Off-duty Alaska Air pilot accused of midflight sabotage posts bail: ‘Mr. Emerson has nothing to hide’

PORTLAND, Ore. -- The off-duty Alaska Airlines pilot accused of trying to flood the engines of a passenger jet last month with more than 80 people aboard has posted bail and was expected to walk out of the downtown Portland jail Thursday.

A state judge set bail at $50,000 for Joseph D. Emerson, who was back in Multnomah County Circuit Court to face a revised 84-count indictment that reduced most of the charges against him to misdemeanor reckless endangerment, rather than felony attempted murder.

Among the release conditions imposed: a standing order to stay away from all aircraft and controlled substances, including alcohol. The rules overlap with those set by a federal judge who granted Emerson’s release on separate federal charges against him in the case.

At a post-hearing press conference, defense attorney Noah Horst said Emerson has already posted $5,000, the 10% of the bail required under Oregon law, and would shortly return to his two sons and wife in Pleasant Hill, California.

Flanked by Emerson’s family members, Horst described the seasoned pilot as an upstanding community member whose use of psychedelic mushrooms addled his brain and made him unable to intentionally commit a crime.

“Is he criminally responsible? No. Does he need help? Yes,” Horst said to a bundle of microphones. “He is a wonderful person and I hope you all get a chance to meet him.”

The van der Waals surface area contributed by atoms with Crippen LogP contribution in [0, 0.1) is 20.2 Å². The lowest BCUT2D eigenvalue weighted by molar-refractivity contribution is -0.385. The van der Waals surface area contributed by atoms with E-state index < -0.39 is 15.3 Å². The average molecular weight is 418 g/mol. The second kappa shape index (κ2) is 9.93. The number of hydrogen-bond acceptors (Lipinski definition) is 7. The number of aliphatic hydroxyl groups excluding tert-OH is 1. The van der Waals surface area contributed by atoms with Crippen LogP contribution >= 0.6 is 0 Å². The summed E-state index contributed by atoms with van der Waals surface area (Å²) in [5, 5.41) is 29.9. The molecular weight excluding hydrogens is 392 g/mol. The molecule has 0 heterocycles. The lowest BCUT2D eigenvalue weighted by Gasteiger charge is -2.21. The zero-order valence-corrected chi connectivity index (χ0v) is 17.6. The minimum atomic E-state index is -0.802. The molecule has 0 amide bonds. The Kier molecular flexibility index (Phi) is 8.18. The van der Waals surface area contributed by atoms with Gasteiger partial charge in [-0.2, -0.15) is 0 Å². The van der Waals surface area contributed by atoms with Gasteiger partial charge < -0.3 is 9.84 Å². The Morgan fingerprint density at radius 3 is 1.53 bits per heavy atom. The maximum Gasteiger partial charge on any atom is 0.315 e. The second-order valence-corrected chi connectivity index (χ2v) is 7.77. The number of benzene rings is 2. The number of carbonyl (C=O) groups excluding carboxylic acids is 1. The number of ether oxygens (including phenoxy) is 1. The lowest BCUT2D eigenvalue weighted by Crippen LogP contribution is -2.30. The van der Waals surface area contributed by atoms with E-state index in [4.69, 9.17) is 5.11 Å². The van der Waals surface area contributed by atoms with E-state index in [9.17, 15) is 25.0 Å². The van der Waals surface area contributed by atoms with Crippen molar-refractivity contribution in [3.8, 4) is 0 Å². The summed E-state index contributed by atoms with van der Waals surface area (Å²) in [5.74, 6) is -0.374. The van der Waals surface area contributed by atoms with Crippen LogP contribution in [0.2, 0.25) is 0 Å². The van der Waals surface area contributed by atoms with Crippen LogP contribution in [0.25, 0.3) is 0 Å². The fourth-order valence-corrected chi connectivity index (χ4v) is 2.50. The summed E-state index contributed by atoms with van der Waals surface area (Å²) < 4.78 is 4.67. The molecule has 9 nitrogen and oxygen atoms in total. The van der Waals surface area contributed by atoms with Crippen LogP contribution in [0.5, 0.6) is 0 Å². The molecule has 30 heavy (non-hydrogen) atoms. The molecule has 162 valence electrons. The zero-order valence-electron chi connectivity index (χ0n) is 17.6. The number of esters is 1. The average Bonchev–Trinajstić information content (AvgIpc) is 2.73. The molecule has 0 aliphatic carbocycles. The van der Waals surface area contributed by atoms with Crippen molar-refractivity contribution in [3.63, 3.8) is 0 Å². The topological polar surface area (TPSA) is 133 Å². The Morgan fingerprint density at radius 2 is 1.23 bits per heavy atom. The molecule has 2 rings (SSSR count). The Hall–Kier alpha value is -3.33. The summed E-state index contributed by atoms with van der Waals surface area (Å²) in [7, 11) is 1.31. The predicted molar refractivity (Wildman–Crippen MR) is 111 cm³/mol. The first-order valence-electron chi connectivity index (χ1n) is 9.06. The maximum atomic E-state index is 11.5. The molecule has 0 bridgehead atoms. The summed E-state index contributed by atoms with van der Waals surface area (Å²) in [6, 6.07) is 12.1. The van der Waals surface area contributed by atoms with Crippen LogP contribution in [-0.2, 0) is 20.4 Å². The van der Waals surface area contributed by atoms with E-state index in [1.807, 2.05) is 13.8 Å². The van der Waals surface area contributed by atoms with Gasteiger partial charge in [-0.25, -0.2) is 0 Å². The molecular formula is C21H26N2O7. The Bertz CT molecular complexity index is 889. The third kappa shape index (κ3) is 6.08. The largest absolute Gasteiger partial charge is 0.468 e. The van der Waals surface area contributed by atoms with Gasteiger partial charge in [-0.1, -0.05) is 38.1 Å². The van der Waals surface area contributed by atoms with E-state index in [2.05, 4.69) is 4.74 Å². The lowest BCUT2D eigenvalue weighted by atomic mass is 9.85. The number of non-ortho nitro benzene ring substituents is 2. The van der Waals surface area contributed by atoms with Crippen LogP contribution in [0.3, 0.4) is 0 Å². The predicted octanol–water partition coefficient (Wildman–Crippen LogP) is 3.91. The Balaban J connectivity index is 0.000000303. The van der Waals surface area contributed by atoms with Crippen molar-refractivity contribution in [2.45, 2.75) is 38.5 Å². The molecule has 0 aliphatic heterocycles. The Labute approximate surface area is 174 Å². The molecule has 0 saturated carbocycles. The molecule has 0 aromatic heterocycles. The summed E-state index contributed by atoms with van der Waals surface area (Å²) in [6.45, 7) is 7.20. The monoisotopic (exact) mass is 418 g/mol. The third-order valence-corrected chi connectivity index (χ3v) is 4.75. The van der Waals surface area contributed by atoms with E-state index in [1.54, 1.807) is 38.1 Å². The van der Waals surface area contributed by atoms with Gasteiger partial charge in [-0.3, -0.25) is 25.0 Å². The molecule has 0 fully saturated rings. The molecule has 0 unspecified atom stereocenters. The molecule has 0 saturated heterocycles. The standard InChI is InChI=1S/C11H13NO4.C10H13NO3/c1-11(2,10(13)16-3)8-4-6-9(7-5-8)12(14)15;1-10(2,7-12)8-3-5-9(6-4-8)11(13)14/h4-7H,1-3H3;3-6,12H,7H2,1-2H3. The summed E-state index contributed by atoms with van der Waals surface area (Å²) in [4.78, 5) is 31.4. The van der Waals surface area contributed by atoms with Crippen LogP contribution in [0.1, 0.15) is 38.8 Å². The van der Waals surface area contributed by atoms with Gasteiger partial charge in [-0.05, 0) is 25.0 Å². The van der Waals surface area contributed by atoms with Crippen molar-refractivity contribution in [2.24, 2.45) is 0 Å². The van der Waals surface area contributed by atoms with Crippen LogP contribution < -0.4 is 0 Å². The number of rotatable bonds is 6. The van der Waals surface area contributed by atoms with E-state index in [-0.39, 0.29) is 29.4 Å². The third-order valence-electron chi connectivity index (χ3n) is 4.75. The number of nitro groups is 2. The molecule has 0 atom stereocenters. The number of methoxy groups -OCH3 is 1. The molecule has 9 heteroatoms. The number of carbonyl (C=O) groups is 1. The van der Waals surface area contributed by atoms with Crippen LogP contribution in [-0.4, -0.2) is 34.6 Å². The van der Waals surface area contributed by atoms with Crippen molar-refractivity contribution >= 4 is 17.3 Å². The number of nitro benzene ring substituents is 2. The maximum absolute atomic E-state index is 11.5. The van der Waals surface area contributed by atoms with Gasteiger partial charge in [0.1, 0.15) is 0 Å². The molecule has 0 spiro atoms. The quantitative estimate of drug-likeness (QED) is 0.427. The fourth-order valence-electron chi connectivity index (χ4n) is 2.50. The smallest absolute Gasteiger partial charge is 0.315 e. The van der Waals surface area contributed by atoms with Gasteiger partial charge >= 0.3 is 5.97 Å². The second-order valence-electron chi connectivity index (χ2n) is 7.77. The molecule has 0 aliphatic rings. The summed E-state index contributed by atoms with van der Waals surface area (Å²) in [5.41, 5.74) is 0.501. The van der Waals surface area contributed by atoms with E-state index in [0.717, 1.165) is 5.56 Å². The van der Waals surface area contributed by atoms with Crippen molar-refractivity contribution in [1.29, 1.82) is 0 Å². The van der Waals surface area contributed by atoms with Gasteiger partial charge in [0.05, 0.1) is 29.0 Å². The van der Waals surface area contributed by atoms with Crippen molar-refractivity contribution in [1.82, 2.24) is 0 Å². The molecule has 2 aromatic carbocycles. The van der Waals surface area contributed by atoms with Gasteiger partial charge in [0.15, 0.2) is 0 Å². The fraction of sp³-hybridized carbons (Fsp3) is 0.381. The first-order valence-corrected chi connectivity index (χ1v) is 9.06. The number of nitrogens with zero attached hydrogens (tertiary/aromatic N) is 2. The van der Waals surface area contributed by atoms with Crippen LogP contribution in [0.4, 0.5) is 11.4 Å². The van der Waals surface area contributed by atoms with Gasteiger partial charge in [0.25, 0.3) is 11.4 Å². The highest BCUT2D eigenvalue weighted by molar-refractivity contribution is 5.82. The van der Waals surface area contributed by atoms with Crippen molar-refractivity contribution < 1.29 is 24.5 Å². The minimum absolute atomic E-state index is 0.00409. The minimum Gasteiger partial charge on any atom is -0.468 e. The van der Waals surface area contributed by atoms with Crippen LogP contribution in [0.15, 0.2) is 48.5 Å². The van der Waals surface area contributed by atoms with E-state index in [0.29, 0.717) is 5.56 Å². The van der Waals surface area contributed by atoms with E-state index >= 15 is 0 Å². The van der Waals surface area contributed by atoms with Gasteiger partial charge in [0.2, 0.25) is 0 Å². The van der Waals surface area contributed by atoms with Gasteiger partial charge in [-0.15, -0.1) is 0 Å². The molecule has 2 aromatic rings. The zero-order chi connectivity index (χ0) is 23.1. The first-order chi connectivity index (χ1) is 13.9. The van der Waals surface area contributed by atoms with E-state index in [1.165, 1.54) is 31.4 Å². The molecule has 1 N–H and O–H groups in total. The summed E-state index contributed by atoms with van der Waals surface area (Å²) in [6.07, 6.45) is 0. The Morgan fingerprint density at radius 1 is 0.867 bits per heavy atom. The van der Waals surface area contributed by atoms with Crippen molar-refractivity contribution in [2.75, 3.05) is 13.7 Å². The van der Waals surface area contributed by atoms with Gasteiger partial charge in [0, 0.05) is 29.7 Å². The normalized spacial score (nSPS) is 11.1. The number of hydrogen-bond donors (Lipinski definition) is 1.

Emerson, 44, whose license to fly is now suspended, has said he believed he was trapped in a waking nightmare when he tried to disable the engines of a San Francisco-bound Horizon Airlines flight on Oct. 22, convinced that doing so would snap him out of it.


Emerson said he had taken mushrooms two days before at a celebration of life for his best friend, Scott Pinney, who had died six years earlier.

The off-duty pilot was riding in the jumpseat of the jet when he tried to activate the plane’s fire suppression system, but was prevented by the two pilots, who then made an emergency landing at Portland International Airport.

Prosecutors filed a preliminary charging document Oct. 24 that accused Emerson of attempted murder of each person onboard, but the felony charges needed approval from a six-person grand jury to stick.

Over four days in November and December, the grand jury heard testimony from the pilots, airline attendants, several medical professionals and Emerson and his wife.

Horst praised the Multnomah County District Attorney’s Office for allowing him to suggest witnesses that were called to the proceedings, including a doctor. Horst said Emerson testified as well before the grand jury, which Horst described as unusual.

“Mr. Emerson has nothing to hide,” Horst said.

[Averted disaster on Horizon Air flight renews scrutiny on mental health of those in the cockpit]

Senior Deputy District Attorney Nathan Vasquez said the charging decision was always in the grand jury’s hands.

“We work to provide the grand jury with as much information as possible to make the most informed decision that they could,” he said.

The bizarre case against Emerson has made headlines far beyond Portland, drawing a new wave of attention to the stringent federal rules that can deprive pilots of their professional status and salary for years if they report a diagnosis of depression, a common ailment affecting some 20 million American adults each year.

“This has created a movement and momentum to help thousands of other pilots,” Emerson’s wife, Sarah Stretch, said during the news conference.